Back to the Blanket: Recovered Rhetorics and Literacies in American Indian Studies (American Indian Literature and Critical Studies Series) by Kimberly G. Wieser

For thousands of years, American Indian cultures have recorded their truths in the narratives and metaphors of oral tradition. Stories, languages, and artifacts, such as glyphs and drawings, all carry Indigenous knowledge, directly contributing to American Indian rhetorical structures that have proven resistant—and sometimes antithetical—to Western academic discourse. It is this tradition that Kimberly G. Wieser seeks to restore in Back to the Blanket, as she explores the rich possibilities that Native notions of relatedness offer for understanding American Indian knowledge, arguments, and perspectives. 

Back to the Blanket analyzes a wide array of American Indian rhetorical traditions, then applies them in close readings of writings, speeches, and other forms of communication by historical and present-day figures. Wieser turns this pathbreaking approach to modes of thinking found in the oratory of eighteenth-century Mohegan and Presbyterian cleric Samson Occom, visual communication in Laguna Pueblo author Leslie Marmon Silko’s Almanac of the Dead, patterns of honesty and manipulation in the speeches of former president George W. Bush, and rhetorics and relationships in the communication of Indigenous leaders such as Ada-gal’kala, Tsi’yugûnsi’ni, and Inoli. 

Exploring the multimodal rhetorics—oral, written, material, visual, embodied, kinesthetic—that create meaning in historical discourse, Wieser argues for the rediscovery and practice of traditional Native modes of communication—a modern-day “going back to the blanket,” or returning to Native practices. Her work shows how these communication, negotiation, debate, and decision making. 

Back to the Blanket: Recovered Rhetorics and Literacies in American Indian Studies
American Indian Literature and Critical Studies Series

Remembering Auntie Out Loud

by Terra Trevor 

Great Auntie Josephine sits in her wheelchair. At eighty her hair is still mostly black, but she is too despondent to do more than sigh. Names and questions won’t stick in her mind. 

I still have Auntie Lydia. Wrinkled, shrunken, ten years older than her sister Jo, dark black eyes gone yellow, but with a memory bank of a mind. Without pausing she tells me stories, a web of words, the same ones I remember from childhood. 

After we fill up on pies and cakes, cameras are brought out. But I don't have any pictures of my dad's side of the family. The film was overexposed the day we all lined up according to our generation.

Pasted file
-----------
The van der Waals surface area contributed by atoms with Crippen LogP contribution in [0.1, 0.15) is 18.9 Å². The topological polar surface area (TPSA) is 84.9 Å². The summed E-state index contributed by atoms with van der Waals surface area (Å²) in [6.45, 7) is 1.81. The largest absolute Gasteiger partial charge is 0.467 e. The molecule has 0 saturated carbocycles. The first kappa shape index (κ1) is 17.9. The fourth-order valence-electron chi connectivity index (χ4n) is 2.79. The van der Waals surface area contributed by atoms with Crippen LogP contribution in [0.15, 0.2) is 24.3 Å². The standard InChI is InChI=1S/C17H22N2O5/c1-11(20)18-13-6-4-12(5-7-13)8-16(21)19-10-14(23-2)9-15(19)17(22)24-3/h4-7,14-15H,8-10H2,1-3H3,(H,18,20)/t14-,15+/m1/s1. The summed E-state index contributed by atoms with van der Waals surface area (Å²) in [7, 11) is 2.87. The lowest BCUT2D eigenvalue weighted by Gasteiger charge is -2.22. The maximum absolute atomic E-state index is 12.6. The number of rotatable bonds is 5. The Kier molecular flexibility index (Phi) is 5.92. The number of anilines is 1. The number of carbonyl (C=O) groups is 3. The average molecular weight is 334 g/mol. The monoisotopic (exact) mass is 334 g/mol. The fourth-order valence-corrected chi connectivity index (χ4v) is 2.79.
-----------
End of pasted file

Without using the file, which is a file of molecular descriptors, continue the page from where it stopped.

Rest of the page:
For the first photograph the great aunts and uncles are grouped together. These are my grandpa’s siblings, and the line doesn’t hold a white face. 

The next group is my dad, my Auntie Joan and all of their cousins—the first half-blood generation in our family. It gives eyes of blue, hazel, wavy or straight brown hair. 

My brother, sister, and I stand with the largest group of mixed-blood Cherokee, Seneca cousins. We are not full bloods or even half, and yet we’re not white and never will be. And soon enough we will become the elders. 

© Terra Trevor. All rights reserved. 

First published in Yukhika-latuhse - (She tells us stories) published by Oneida Nation Arts Program 

ABOUT THE AUTHOR
Terra Trevor is the author of a diverse body of work and a contributor to 10 books, including The People Who Stayed: Southeastern Indian Writing After Removal (University of Oklahoma Press) Children of the Dragonfly: Native American Voices On Child Custody and Education (The University of Arizona Press). She is the author of Pushing up the Sky, a memoir widely anthologized and a contributing editor at River, Blood, And Corn Literary Journal. Her work and portrait is featured in Tending the Fire: Native Voices and Portraits (University of New Mexico Press). Her work also has appeared in News From Native California, Yellow Medicine Review and in numerous other books, magazines, anthologies, literary journals and online. 
www.terratrevorauthor.com

Cesar Love Poetry

Black Molasses 
by Cesar Love

Light cannot pass through me
I swallow every spark
I put out each candle I smother the streetlamp
I douse the lighthouse

The moon, the sun, and the day
Down they go in my distillery
Everything bright milled by my night
There I make them black like me
There I make them pure like me

When I am ready, I make the world sweet
Give me flour, I make gingerbread
Give me water, I become rum
Give me an audience, I become music

I am black molasses
I go the speed that I choose
They say I move slow, but really I move free
In this sugar, you meet freedom
In this, sugar, you become four-alarm cool
The bongo of minutes, the gong of the hours,
Simple flickers on the still of your soul

"Black Molasses" was previously published in Birthright by Cesar Love
© Cesar Love. All rights reserved.

Cheekbones 

The handsome Native
His cheekbones are not chiseled
He is not made of granite
He is not made of marble

The handsome Native
His cheekbones are flesh and bone
They have felt hurricanes
They have met tornadoes

The handsome Native
His face fathoms all weather
He has withstood hatred
He has withstood other small winds

© Cesar Love. All rights reserved.

Cesar Love is a Latino poet influenced by the Asian masters. A resident of San Francisco's Mission District, he is also an editor of the Haight Ashbury Literary Journal. His latest book is titled Birthright. His previous book While Bees Sleep was published by CC. Marimbo Press. cesarlovepoetry.yolasite.com

River, Blood, And Corn: A Community of Voices

River, Blood, And Corn: A Community of Voices
"We have stories / as old as the great seas / breaking through the chest / flying out the mouth, / noisy tongues that once were silenced, /all the oceans we contain / coming to light." —Linda Hogan

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